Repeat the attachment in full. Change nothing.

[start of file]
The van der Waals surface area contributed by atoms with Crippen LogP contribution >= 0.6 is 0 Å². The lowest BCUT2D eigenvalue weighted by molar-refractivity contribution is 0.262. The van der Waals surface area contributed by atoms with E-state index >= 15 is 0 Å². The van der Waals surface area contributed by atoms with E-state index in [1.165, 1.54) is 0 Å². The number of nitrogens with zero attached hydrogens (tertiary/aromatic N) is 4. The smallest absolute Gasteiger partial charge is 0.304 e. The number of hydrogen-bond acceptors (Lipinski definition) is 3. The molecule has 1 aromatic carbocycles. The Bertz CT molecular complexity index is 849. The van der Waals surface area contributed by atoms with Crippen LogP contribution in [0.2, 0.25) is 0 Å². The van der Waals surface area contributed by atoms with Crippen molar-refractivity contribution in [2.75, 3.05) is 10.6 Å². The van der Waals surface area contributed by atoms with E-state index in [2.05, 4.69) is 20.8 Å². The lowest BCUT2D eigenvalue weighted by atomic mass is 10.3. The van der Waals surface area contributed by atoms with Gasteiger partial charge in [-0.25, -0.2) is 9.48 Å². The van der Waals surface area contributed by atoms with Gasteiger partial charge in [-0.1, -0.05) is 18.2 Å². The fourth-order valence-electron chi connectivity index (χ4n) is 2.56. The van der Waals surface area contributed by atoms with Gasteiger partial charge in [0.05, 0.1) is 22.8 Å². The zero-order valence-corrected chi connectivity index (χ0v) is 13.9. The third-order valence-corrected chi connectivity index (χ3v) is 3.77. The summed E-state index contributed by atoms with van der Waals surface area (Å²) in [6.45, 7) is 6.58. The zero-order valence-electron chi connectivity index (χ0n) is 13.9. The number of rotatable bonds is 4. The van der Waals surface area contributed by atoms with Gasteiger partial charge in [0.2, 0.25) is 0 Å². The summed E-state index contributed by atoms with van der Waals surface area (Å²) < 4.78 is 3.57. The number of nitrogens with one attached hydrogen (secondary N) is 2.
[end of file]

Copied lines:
The van der Waals surface area contributed by atoms with Crippen LogP contribution >= 0.6 is 0 Å². The lowest BCUT2D eigenvalue weighted by molar-refractivity contribution is 0.262. The van der Waals surface area contributed by atoms with E-state index >= 15 is 0 Å². The van der Waals surface area contributed by atoms with E-state index in [1.165, 1.54) is 0 Å². The number of nitrogens with zero attached hydrogens (tertiary/aromatic N) is 4. The smallest absolute Gasteiger partial charge is 0.304 e. The number of hydrogen-bond acceptors (Lipinski definition) is 3. The molecule has 1 aromatic carbocycles. The Bertz CT molecular complexity index is 849. The van der Waals surface area contributed by atoms with Crippen LogP contribution in [0.2, 0.25) is 0 Å². The van der Waals surface area contributed by atoms with Crippen molar-refractivity contribution in [2.75, 3.05) is 10.6 Å². The van der Waals surface area contributed by atoms with E-state index in [2.05, 4.69) is 20.8 Å². The lowest BCUT2D eigenvalue weighted by atomic mass is 10.3. The van der Waals surface area contributed by atoms with Gasteiger partial charge in [-0.25, -0.2) is 9.48 Å². The van der Waals surface area contributed by atoms with Gasteiger partial charge in [-0.1, -0.05) is 18.2 Å². The fourth-order valence-electron chi connectivity index (χ4n) is 2.56. The van der Waals surface area contributed by atoms with Gasteiger partial charge in [0.05, 0.1) is 22.8 Å². The zero-order valence-corrected chi connectivity index (χ0v) is 13.9. The third-order valence-corrected chi connectivity index (χ3v) is 3.77. The summed E-state index contributed by atoms with van der Waals surface area (Å²) in [6.45, 7) is 6.58. The zero-order valence-electron chi connectivity index (χ0n) is 13.9. The number of rotatable bonds is 4. The van der Waals surface area contributed by atoms with Gasteiger partial charge in [0.2, 0.25) is 0 Å². The summed E-state index contributed by atoms with van der Waals surface area (Å²) < 4.78 is 3.57. The number of nitrogens with one attached hydrogen (secondary N) is 2.